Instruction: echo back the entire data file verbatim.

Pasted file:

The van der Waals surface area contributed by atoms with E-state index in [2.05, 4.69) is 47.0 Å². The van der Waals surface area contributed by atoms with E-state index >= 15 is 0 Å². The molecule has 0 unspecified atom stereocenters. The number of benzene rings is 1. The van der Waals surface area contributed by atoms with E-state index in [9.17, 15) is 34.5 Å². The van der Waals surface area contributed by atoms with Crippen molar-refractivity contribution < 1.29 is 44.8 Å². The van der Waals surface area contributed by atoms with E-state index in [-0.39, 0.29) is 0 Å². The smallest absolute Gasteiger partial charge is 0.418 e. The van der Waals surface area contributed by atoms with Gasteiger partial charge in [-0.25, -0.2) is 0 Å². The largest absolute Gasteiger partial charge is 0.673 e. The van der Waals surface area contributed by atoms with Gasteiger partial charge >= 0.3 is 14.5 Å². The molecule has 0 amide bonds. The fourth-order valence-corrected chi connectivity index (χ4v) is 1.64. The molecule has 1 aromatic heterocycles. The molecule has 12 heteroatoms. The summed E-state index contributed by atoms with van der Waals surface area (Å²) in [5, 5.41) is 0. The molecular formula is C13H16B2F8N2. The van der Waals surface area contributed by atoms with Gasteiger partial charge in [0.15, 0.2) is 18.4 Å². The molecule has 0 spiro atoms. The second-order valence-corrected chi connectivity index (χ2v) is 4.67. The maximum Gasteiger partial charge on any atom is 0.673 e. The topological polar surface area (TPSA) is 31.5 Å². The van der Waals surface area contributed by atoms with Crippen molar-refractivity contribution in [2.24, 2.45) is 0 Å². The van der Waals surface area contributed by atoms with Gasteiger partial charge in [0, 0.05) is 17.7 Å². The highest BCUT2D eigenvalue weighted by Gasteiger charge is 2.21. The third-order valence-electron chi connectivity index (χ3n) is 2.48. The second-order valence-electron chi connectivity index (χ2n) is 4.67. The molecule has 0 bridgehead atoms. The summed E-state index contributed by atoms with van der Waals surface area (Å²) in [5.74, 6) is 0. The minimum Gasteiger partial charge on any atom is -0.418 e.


The van der Waals surface area contributed by atoms with E-state index in [2.05, 4.69) is 47.0 Å². The van der Waals surface area contributed by atoms with E-state index >= 15 is 0 Å². The molecule has 0 unspecified atom stereocenters. The number of benzene rings is 1. The van der Waals surface area contributed by atoms with E-state index in [9.17, 15) is 34.5 Å². The van der Waals surface area contributed by atoms with Crippen molar-refractivity contribution < 1.29 is 44.8 Å². The van der Waals surface area contributed by atoms with E-state index in [-0.39, 0.29) is 0 Å². The smallest absolute Gasteiger partial charge is 0.418 e. The van der Waals surface area contributed by atoms with Gasteiger partial charge in [-0.25, -0.2) is 0 Å². The largest absolute Gasteiger partial charge is 0.673 e. The van der Waals surface area contributed by atoms with Gasteiger partial charge >= 0.3 is 14.5 Å². The molecule has 0 amide bonds. The fourth-order valence-corrected chi connectivity index (χ4v) is 1.64. The molecule has 1 aromatic heterocycles. The molecule has 12 heteroatoms. The summed E-state index contributed by atoms with van der Waals surface area (Å²) in [5, 5.41) is 0. The molecular formula is C13H16B2F8N2. The van der Waals surface area contributed by atoms with Gasteiger partial charge in [0.15, 0.2) is 18.4 Å². The molecule has 0 spiro atoms. The second-order valence-corrected chi connectivity index (χ2v) is 4.67. The maximum Gasteiger partial charge on any atom is 0.673 e. The topological polar surface area (TPSA) is 31.5 Å². The van der Waals surface area contributed by atoms with Crippen molar-refractivity contribution in [2.24, 2.45) is 0 Å². The van der Waals surface area contributed by atoms with Gasteiger partial charge in [0, 0.05) is 17.7 Å². The highest BCUT2D eigenvalue weighted by Gasteiger charge is 2.21. The third-order valence-electron chi connectivity index (χ3n) is 2.48. The second-order valence-electron chi connectivity index (χ2n) is 4.67. The molecule has 0 bridgehead atoms. The summed E-state index contributed by atoms with van der Waals surface area (Å²) in [5.74, 6) is 0. The minimum Gasteiger partial charge on any atom is -0.418 e.